Quillblog linked last month to the Guardian‘s coverage of the Brick Lane brouhaha, which consisted of east London borough Tower Hamlets residents putting up a stink about the production of a film based on Monica Ali’s Booker-nominated novel, which community groups blasted as “reinforcing ‘pro-racist, anti-social stereotypes’ and of containing ‘a most explicit, politically calculated violation of the human rights of the community.'”
After a recent march organized by the Campaign Against Monica Ali’s Film Brick Lane, the residents got their wish — sort of. A Guardian story reports that “Ruby Films decided to move shooting … out of London’s Tower Hamlets area last week,” although filming will continue elsewhere. Now the company, along with the police and the media, are being tsk-tsked by such lit luminaries as Salman Rushdie, Hari Kunzru and Lisa Appignanesi over their bending to the protestors’ will.
Rushdie “called for ‘all those who over-reacted in this matter,’ including the police, the film company … [and] the news media and to ‘admit their mistakes, so that the film can be completed, and we can move on,'” while Appignanesi thundered, “We cannot allow small numbers of ‘offended’ traditionalists the power of censorship.”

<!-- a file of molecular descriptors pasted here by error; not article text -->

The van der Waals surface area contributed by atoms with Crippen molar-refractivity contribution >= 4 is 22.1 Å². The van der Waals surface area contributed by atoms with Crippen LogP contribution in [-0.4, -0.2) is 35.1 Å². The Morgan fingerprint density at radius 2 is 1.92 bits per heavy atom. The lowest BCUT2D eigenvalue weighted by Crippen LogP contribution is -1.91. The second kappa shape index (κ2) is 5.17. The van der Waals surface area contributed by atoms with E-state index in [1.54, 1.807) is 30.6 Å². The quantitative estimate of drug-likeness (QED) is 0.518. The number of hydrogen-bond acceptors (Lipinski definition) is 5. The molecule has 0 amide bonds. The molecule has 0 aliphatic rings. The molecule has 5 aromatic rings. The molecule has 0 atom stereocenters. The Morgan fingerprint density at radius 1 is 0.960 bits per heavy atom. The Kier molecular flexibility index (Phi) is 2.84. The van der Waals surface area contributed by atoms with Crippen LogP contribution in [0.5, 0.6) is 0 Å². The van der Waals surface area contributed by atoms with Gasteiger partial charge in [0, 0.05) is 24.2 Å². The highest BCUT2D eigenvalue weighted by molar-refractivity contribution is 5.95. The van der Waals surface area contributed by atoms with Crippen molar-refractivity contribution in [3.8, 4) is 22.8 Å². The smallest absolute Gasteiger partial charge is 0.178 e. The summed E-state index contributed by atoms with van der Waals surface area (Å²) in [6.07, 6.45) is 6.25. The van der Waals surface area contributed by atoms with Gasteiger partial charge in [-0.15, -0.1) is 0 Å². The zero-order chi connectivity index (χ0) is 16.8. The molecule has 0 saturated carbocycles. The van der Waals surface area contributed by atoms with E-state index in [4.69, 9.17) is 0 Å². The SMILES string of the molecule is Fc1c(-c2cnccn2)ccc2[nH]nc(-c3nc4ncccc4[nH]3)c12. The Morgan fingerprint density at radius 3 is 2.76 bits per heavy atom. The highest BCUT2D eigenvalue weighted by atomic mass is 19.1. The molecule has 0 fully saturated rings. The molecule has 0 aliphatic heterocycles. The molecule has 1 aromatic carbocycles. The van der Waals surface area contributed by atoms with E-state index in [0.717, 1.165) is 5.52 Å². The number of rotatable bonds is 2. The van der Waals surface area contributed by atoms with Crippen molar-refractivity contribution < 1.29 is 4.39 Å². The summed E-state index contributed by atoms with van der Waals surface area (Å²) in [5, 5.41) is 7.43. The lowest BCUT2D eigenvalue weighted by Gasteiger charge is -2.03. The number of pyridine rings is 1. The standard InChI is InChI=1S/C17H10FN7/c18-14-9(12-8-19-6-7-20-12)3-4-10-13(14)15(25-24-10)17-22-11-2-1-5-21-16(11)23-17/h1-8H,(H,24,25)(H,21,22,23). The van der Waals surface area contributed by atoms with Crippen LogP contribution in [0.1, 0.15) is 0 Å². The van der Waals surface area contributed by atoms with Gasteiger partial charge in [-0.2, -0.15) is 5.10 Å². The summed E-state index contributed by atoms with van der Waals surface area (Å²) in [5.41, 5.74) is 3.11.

But it’s Kunzru who comes down the hardest, calling it a “‘sad story,’ saying it ‘does credit to nobody involved,’ neither the protesters who ‘are foolishly confirming the prejudices they fear others hold about them, nor the media, whose sensationalist and sloppy reporting have made a big issue out of a little one, not the film company whose failure to defend the work in any meaningful way has given an easy victory to the self-appointed censors.'”
PEN England puts in their two cents, too, urging the government to “honour the commitment to freedom of expression embodied in amendments to the 2006 Racial and Religious Hatred Act designed, saying ‘community censorship unopposed by the state is effectively state censorship by proxy.'”